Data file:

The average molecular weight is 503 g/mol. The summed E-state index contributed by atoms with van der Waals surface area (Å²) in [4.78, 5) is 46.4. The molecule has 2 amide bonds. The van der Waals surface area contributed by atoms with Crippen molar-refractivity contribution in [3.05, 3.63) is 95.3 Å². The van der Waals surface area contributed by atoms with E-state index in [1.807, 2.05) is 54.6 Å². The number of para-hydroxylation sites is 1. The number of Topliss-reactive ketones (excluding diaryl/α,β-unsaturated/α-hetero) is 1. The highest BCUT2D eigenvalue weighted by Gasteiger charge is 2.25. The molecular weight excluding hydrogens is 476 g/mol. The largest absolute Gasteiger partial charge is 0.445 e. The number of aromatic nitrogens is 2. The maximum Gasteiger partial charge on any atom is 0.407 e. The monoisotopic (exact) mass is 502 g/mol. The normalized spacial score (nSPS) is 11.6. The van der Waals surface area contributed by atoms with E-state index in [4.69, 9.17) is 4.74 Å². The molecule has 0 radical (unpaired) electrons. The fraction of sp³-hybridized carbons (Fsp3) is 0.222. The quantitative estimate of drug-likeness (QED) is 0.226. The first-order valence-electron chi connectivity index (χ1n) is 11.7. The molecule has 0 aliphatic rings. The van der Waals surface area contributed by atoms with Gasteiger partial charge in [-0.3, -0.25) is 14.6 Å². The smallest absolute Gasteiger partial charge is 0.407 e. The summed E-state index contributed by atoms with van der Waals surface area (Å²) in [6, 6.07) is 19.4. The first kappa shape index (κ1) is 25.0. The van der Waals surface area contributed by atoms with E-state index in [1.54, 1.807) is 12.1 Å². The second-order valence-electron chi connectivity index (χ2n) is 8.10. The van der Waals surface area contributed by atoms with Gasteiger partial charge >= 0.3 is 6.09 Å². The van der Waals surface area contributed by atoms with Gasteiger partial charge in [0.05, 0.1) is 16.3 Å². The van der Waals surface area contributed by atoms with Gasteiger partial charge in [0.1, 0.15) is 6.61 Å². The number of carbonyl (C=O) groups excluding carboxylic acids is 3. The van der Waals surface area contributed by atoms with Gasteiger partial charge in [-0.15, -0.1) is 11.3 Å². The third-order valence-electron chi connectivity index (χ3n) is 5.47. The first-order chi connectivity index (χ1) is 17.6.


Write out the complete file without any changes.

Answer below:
The average molecular weight is 503 g/mol. The summed E-state index contributed by atoms with van der Waals surface area (Å²) in [4.78, 5) is 46.4. The molecule has 2 amide bonds. The van der Waals surface area contributed by atoms with Crippen molar-refractivity contribution in [3.05, 3.63) is 95.3 Å². The van der Waals surface area contributed by atoms with E-state index in [1.807, 2.05) is 54.6 Å². The number of para-hydroxylation sites is 1. The number of Topliss-reactive ketones (excluding diaryl/α,β-unsaturated/α-hetero) is 1. The highest BCUT2D eigenvalue weighted by Gasteiger charge is 2.25. The molecular weight excluding hydrogens is 476 g/mol. The largest absolute Gasteiger partial charge is 0.445 e. The number of aromatic nitrogens is 2. The maximum Gasteiger partial charge on any atom is 0.407 e. The monoisotopic (exact) mass is 502 g/mol. The normalized spacial score (nSPS) is 11.6. The van der Waals surface area contributed by atoms with E-state index in [4.69, 9.17) is 4.74 Å². The molecule has 0 radical (unpaired) electrons. The fraction of sp³-hybridized carbons (Fsp3) is 0.222. The quantitative estimate of drug-likeness (QED) is 0.226. The first-order valence-electron chi connectivity index (χ1n) is 11.7. The molecule has 0 aliphatic rings. The van der Waals surface area contributed by atoms with Gasteiger partial charge in [-0.3, -0.25) is 14.6 Å². The smallest absolute Gasteiger partial charge is 0.407 e. The summed E-state index contributed by atoms with van der Waals surface area (Å²) in [6, 6.07) is 19.4. The first kappa shape index (κ1) is 25.0. The van der Waals surface area contributed by atoms with E-state index in [1.54, 1.807) is 12.1 Å². The second-order valence-electron chi connectivity index (χ2n) is 8.10. The van der Waals surface area contributed by atoms with Gasteiger partial charge >= 0.3 is 6.09 Å². The van der Waals surface area contributed by atoms with Gasteiger partial charge in [0.05, 0.1) is 16.3 Å². The van der Waals surface area contributed by atoms with Gasteiger partial charge in [0.1, 0.15) is 6.61 Å². The number of carbonyl (C=O) groups excluding carboxylic acids is 3. The van der Waals surface area contributed by atoms with Gasteiger partial charge in [-0.15, -0.1) is 11.3 Å². The third-order valence-electron chi connectivity index (χ3n) is 5.47. The first-order chi connectivity index (χ1) is 17.6.